Exiting QE Under False Pretenses

As the exceptionally well-informed readers of this little blog know, the Fed has signaled that once the unemployment rate reaches 6.5% it will declare “Mission Accomplished” and begin to unwind it’s various monetary stimulus programs. As this little snippet from the WSJ blog points out, getting to that magic number doesn’t necessarily mean that everything is hunky-dory.

Using average monthly growth of 208,000, the Atlanta Fed says at the current participation rate of 63.3% — last seen in 1979 — unemployment would drop to 6.5% from the current 7.5% in June 2014.

Reaching that unemployment is key as it’s a benchmark the FOMC has said is liable to warrant some ending of QE. If participation ticks up to 63.6%, that would mean 7% unemployment, and it would remain at 7.5% if the participation rate rebounded to 64%, a level last seen in December 2011.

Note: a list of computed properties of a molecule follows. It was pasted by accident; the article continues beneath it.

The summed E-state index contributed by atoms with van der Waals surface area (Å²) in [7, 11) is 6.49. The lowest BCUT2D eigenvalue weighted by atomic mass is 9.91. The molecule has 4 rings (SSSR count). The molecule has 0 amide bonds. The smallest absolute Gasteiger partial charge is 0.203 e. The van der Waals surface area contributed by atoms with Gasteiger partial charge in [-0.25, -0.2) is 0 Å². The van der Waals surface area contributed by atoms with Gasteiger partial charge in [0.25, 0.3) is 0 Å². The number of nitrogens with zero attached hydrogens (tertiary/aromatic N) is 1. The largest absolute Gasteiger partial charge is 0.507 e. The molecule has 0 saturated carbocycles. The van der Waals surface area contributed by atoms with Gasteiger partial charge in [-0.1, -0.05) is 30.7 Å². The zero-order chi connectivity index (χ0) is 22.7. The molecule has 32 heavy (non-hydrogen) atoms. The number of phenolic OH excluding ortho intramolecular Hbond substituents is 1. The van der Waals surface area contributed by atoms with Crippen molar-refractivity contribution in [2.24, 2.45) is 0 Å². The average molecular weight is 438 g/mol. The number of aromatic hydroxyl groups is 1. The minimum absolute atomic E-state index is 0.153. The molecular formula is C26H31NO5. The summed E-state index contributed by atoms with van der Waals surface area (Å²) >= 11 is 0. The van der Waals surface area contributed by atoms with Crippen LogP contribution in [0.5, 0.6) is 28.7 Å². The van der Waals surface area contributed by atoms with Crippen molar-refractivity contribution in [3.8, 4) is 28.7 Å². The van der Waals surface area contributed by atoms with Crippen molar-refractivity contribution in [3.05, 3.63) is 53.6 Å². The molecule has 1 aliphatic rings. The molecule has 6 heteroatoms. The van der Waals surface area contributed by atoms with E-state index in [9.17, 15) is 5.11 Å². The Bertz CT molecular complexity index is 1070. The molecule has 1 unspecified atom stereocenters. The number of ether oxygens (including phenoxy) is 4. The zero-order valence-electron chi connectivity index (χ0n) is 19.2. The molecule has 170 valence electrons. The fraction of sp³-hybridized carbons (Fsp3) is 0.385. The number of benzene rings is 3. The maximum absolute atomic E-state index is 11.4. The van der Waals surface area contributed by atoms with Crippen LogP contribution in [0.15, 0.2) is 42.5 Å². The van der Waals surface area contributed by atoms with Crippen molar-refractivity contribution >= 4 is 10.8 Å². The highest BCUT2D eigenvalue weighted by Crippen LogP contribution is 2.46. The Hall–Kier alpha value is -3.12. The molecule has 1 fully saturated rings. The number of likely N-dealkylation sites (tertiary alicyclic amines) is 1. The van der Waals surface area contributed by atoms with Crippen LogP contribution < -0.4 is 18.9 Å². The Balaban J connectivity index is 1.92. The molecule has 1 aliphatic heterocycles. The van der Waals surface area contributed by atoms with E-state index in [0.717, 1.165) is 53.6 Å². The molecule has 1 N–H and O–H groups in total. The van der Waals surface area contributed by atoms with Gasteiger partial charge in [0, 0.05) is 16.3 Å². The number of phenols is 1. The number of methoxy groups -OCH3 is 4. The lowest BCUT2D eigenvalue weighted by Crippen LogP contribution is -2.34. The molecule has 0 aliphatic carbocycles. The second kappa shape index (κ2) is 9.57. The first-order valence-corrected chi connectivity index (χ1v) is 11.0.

So, there’s a chance that we will either have or not have the beginning of the end of QE depending upon how many people say they are or are not in the workforce. All of this, of course, derived from a statistical number that most economists consider highly speculative when viewed in isolation. I suspect, or perhaps hope is the better word, that the Fed has more sophisticated metrics than the unemployment rate they’ll use to get out. Then again declaring victory and bugging out is not a strategy unfamiliar to our government.

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